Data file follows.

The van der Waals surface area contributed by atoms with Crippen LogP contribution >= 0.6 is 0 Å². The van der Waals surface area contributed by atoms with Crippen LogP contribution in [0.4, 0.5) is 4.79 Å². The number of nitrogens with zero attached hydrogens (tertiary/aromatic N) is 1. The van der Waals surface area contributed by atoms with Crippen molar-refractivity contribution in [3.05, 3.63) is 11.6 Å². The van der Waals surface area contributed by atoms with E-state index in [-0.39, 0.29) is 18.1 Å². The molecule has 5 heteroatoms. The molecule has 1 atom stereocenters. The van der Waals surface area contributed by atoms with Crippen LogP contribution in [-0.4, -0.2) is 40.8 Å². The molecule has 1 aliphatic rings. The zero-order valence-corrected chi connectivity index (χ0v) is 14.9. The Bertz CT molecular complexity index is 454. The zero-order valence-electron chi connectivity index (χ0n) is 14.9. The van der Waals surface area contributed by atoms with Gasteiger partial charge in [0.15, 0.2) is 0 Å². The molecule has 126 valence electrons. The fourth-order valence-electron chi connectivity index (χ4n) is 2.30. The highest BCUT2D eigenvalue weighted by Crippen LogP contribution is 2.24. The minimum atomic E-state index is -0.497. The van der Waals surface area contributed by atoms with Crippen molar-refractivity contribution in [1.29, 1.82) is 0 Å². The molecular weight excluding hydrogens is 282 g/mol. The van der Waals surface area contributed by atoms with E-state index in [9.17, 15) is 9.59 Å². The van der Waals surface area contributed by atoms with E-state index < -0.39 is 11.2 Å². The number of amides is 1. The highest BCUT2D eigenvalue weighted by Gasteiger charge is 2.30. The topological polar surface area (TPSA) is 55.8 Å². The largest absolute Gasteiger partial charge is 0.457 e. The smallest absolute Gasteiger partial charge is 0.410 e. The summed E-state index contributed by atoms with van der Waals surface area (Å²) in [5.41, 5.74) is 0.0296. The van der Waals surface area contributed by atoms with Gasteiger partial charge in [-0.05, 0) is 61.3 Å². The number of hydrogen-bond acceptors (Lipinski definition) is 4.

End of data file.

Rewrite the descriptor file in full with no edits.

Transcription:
The van der Waals surface area contributed by atoms with Crippen LogP contribution >= 0.6 is 0 Å². The van der Waals surface area contributed by atoms with Crippen LogP contribution in [0.4, 0.5) is 4.79 Å². The number of nitrogens with zero attached hydrogens (tertiary/aromatic N) is 1. The van der Waals surface area contributed by atoms with Crippen molar-refractivity contribution in [3.05, 3.63) is 11.6 Å². The van der Waals surface area contributed by atoms with E-state index in [-0.39, 0.29) is 18.1 Å². The molecule has 5 heteroatoms. The molecule has 1 atom stereocenters. The van der Waals surface area contributed by atoms with Crippen LogP contribution in [-0.4, -0.2) is 40.8 Å². The molecule has 1 aliphatic rings. The zero-order valence-corrected chi connectivity index (χ0v) is 14.9. The Bertz CT molecular complexity index is 454. The zero-order valence-electron chi connectivity index (χ0n) is 14.9. The van der Waals surface area contributed by atoms with Gasteiger partial charge in [0.15, 0.2) is 0 Å². The molecule has 126 valence electrons. The fourth-order valence-electron chi connectivity index (χ4n) is 2.30. The highest BCUT2D eigenvalue weighted by Crippen LogP contribution is 2.24. The minimum atomic E-state index is -0.497. The van der Waals surface area contributed by atoms with Crippen molar-refractivity contribution in [1.29, 1.82) is 0 Å². The molecular weight excluding hydrogens is 282 g/mol. The van der Waals surface area contributed by atoms with E-state index in [9.17, 15) is 9.59 Å². The van der Waals surface area contributed by atoms with E-state index < -0.39 is 11.2 Å². The number of amides is 1. The highest BCUT2D eigenvalue weighted by Gasteiger charge is 2.30. The topological polar surface area (TPSA) is 55.8 Å². The largest absolute Gasteiger partial charge is 0.457 e. The smallest absolute Gasteiger partial charge is 0.410 e. The summed E-state index contributed by atoms with van der Waals surface area (Å²) in [5.41, 5.74) is 0.0296. The van der Waals surface area contributed by atoms with Gasteiger partial charge in [-0.05, 0) is 61.3 Å². The number of hydrogen-bond acceptors (Lipinski definition) is 4.